From Philadelphia Inquirer writer Inga Saffron: “Far too often, housing designed for Philadelphia’s poor wears the architectural equivalent of a scarlet letter. A trio of new rowhouses in Logan could make them change their minds.
“Not only are the rowhouses stylish and modern both inside and out, they are among the most energy-efficient ever built in the United States. Produced by Onion Flats, the quirky firm that designs, builds, develops, and sometimes markets its own residential projects, the homes are the first in Pennsylvania to be certified by the demanding International Passive House Institute. Perhaps the most remarkable thing about the houses is that they cost the same to build as a conventional brick box, about $250,000 apiece, or $129 a square foot.
“Onion Flats wasn’t asked to deliver quality design when the firm was hired by a local nonprofit development group, Raise of Hope, architect Tim McDonald recounted. How fast and cheap could they build the houses, Raise of Hope wanted to know. McDonald promised to make the design as sophisticated and energy-efficient as the homes his company is now selling for $700,000-plus on North American Street in Northern Liberties.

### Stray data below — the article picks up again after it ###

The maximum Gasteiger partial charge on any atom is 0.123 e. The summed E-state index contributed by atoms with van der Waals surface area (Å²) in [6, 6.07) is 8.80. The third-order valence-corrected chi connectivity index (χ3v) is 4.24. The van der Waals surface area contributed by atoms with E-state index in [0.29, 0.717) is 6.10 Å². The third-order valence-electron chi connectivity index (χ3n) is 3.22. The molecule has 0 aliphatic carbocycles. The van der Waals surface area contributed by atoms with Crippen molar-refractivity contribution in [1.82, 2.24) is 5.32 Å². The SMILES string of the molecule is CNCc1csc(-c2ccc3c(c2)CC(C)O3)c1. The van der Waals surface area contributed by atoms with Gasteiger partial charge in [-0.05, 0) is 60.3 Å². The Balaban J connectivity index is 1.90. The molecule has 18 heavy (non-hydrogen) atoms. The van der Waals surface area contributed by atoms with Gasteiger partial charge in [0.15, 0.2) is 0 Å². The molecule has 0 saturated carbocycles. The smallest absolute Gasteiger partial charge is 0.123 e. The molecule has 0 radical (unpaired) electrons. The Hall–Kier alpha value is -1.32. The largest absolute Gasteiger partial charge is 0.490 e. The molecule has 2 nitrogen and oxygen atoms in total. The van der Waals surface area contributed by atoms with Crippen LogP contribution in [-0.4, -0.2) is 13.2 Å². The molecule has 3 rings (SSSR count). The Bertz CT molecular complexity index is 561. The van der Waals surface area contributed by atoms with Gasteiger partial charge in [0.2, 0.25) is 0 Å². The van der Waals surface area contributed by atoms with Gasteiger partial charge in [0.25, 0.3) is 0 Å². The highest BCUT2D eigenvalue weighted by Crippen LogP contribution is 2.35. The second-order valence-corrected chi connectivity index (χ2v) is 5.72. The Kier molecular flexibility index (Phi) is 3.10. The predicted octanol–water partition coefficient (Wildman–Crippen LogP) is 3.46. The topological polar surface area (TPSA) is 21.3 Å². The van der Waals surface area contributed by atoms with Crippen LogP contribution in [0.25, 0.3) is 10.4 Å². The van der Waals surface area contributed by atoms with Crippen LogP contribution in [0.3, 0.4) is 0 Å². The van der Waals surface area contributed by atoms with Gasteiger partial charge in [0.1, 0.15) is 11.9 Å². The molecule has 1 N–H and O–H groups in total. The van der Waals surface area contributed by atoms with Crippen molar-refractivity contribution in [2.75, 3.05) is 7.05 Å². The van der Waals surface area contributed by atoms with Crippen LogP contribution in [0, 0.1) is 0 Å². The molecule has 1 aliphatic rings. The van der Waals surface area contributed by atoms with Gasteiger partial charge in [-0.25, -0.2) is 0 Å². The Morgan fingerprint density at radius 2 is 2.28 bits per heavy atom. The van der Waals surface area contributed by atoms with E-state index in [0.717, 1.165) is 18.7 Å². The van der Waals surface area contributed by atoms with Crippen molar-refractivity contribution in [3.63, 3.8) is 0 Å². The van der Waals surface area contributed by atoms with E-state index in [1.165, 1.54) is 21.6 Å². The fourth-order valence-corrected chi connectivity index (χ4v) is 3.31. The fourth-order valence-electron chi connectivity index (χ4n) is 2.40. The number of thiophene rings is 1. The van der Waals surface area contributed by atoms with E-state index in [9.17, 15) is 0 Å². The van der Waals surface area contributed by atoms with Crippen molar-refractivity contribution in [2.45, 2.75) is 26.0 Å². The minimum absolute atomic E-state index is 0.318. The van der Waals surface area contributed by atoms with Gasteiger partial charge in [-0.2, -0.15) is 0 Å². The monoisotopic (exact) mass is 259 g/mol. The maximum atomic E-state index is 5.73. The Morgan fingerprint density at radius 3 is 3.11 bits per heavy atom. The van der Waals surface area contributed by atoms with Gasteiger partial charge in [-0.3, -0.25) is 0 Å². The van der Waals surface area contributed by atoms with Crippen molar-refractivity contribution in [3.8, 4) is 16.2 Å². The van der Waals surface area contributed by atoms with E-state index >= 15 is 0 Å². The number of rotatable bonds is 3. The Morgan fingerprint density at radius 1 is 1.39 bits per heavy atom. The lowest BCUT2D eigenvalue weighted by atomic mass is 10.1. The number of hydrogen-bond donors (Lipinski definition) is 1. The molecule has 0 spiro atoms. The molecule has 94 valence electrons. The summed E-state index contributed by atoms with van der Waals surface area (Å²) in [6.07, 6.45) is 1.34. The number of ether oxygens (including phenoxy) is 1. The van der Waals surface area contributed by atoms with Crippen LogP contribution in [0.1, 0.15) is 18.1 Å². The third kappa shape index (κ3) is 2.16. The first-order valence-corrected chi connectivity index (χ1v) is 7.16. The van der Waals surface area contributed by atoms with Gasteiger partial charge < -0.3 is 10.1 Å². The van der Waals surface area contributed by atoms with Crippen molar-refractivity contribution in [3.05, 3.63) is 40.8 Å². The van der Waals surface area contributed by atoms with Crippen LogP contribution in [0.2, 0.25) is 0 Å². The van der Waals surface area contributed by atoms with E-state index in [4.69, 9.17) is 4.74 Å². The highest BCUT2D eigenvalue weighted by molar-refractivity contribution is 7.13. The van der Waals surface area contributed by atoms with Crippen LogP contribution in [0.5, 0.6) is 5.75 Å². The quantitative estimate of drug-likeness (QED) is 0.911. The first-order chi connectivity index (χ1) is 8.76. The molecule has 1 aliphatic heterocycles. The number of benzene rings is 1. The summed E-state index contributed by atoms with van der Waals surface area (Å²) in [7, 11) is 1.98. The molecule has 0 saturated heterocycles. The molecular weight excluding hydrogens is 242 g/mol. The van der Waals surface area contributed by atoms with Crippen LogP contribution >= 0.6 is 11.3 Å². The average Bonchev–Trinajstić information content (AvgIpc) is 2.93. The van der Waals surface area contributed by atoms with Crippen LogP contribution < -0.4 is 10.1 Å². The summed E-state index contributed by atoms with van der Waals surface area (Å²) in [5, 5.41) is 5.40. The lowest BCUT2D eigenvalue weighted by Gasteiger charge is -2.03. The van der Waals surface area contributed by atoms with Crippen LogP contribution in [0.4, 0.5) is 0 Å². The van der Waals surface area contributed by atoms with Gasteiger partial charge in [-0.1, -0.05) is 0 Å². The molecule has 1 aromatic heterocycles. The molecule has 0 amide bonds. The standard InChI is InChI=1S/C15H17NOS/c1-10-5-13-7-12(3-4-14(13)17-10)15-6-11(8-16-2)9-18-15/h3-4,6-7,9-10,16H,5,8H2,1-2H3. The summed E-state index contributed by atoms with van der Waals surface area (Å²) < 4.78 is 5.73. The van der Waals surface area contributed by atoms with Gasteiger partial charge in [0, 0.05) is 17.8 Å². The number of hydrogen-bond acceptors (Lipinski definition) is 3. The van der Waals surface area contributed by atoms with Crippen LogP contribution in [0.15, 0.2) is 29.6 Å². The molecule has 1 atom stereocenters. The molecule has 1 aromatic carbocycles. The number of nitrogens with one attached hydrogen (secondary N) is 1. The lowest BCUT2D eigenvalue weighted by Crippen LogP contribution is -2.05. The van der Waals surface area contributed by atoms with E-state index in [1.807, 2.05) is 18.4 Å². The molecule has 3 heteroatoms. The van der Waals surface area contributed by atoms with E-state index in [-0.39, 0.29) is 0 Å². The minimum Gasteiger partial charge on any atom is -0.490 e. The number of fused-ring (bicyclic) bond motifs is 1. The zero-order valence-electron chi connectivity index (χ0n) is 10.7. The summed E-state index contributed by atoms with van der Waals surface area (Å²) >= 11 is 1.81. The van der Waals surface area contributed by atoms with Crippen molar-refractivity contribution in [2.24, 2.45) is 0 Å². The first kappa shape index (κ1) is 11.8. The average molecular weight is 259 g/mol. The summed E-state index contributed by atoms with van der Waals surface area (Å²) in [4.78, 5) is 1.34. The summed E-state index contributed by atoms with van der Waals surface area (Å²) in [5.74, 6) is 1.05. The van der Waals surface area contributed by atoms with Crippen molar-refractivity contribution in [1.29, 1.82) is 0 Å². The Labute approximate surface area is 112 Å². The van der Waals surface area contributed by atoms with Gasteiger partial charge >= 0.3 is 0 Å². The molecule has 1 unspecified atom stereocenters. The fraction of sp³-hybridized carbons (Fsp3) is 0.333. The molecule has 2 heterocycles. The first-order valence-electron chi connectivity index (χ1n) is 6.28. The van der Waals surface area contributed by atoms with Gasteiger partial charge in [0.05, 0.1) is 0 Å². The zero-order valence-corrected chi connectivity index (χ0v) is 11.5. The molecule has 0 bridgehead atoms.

“Onion Flats was able to pull off the feat because of the work it has done to develop low-cost, modular construction techniques. A few years ago, Onion Flats founded a spin-off company called Blox to build rowhouses in sections inside a Pottstown factory. While the modules were being assembled in the factory, Onion Flats was able to prepare the site, saving time and money. Today, barely six months after Onion Flats received the Logan commission, the three rowhouses stand in the dappled shade of mature trees, ready for families to move in.
“McDonald sees the project as proof that low-income housing can be just as good as the market-rate version. ‘These are zero energy with zero premium, so there should be zero debate. Why would you build it any other way?'” Full article here.